Filing a Truck Accident Lawsuit: How Long Do You Have?
By Team at Zimmet & Zimmet, In Personal injury
When it comes to traffic accidents and concerns, some of the biggest menaces on Florida roadways are commercial trucks. Semis, big rigs, tractor trailers, and other variants of large commercial vehicles make driving risky and stressful for the average driver.
With the highways and roads in Florida full of commercial trucks, it’s really only a matter of time before an accident occurs. In fact, according to information from the FHSMV – Florida Department of Highway Safety and Motor Vehicles, collisions that occur with medium to heavy trucks account for over 30,000 accidents on Florida roads in 2017 alone.
Of these accidents, approximately 400 resulted in serious injuries, with 125 causing serious injuries and disability, and around 30 leading to at least one fatality. However, large commercial trucks are not the only risk on the roads. Lighter commercial trucks that weigh under 10,000 pounds are also a hazard on highways and roads across the state. It’s estimated that another 300 (or more) drivers and their passengers suffered an injury, disability, or even died due to a collision with this smaller class of commercial trucks.
The question is, have all these individuals had the ability to preserve their claim against a negligent driver, or the trucking company that resulted in or contributed to the accident that occurred?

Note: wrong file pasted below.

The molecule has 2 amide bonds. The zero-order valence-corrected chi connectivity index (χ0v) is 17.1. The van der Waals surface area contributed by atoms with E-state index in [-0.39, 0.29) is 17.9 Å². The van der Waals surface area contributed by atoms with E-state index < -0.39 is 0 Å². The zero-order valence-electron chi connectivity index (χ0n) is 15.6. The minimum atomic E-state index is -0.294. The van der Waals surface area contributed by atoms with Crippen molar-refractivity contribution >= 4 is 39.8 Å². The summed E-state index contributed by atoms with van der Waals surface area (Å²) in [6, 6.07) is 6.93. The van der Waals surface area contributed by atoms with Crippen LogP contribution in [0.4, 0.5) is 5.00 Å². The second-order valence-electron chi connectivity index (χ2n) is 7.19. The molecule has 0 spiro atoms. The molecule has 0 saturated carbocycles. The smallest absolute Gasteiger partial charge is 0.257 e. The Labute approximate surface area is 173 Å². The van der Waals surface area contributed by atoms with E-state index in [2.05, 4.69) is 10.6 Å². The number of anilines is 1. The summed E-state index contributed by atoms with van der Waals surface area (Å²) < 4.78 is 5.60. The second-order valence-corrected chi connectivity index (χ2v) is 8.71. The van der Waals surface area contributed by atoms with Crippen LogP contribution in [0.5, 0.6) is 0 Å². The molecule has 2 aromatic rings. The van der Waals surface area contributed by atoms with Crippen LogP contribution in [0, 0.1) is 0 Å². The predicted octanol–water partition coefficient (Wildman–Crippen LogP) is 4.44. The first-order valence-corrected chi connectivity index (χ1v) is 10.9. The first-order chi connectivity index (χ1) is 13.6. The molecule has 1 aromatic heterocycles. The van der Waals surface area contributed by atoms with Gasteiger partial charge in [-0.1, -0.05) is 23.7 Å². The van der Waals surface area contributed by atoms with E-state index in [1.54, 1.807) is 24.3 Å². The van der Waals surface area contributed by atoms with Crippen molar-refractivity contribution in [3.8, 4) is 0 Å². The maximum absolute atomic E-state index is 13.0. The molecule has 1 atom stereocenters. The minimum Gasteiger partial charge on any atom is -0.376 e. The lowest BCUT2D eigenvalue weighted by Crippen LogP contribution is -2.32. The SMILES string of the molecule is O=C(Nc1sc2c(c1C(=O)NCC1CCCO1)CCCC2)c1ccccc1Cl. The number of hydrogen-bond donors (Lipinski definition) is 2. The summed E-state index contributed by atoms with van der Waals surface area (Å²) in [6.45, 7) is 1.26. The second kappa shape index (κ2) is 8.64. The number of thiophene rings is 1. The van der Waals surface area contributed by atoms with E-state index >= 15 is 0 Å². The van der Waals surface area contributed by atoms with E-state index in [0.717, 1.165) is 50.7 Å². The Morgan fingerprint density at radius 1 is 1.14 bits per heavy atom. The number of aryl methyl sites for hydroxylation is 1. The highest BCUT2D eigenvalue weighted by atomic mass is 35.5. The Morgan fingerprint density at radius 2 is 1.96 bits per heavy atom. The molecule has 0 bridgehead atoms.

Understanding the Statute of Limitations for Truck Accidents in Florida
A common reason that so many who suffer an injury during a truck accident in Florida never recover compensation for their injuries is because of the statute of limitations law in Florida. Beginning on the date that the truck accident occurred, the injured parties have just four years to file the personal injury lawsuit against the responsible party. After the four years have passed, the claim will be barred, because the time window the person had to file a claim has expired.
However, if you are filing a wrongful death lawsuit after someone dies during a truck accident, the statute of limitations is just two years. This time limit is reduced because you aren’t actually filing a truck accident claim, instead you are filing a wrongful death claim. This type of claim must follow the rules of a different statute.
A Truck Accident Claim is Not a Lawsuit
You need to understand that truck accident claims aren’t the same thing as filing a lawsuit. If you choose to file an injury claim against the trucking company or the trucker who caused your accident, you have started the process you must follow to receive compensation – this is a good thing. However, if you haven’t filed the lawsuit, it will mean that the amount of time you have to file is going by.
Making the decision to file a lawsuit against the owner and driver of a truck that hit you is much different than filing the claim. The difference in these is often confusing and because many people don’t fully understand this, they may wait too long and no longer have the ability to receive compensation. Therefore, you must be prepared for the legal road that you have to go down, which may result in litigation if the liable party does not admit to the charges. The best thing you can do is to hire an attorney who as experience with these cases.
We have the experience and ability to help you with your truck accident case. To learn more, contact Zimmet & Zimmet Lawyers by calling (386) 255-6400.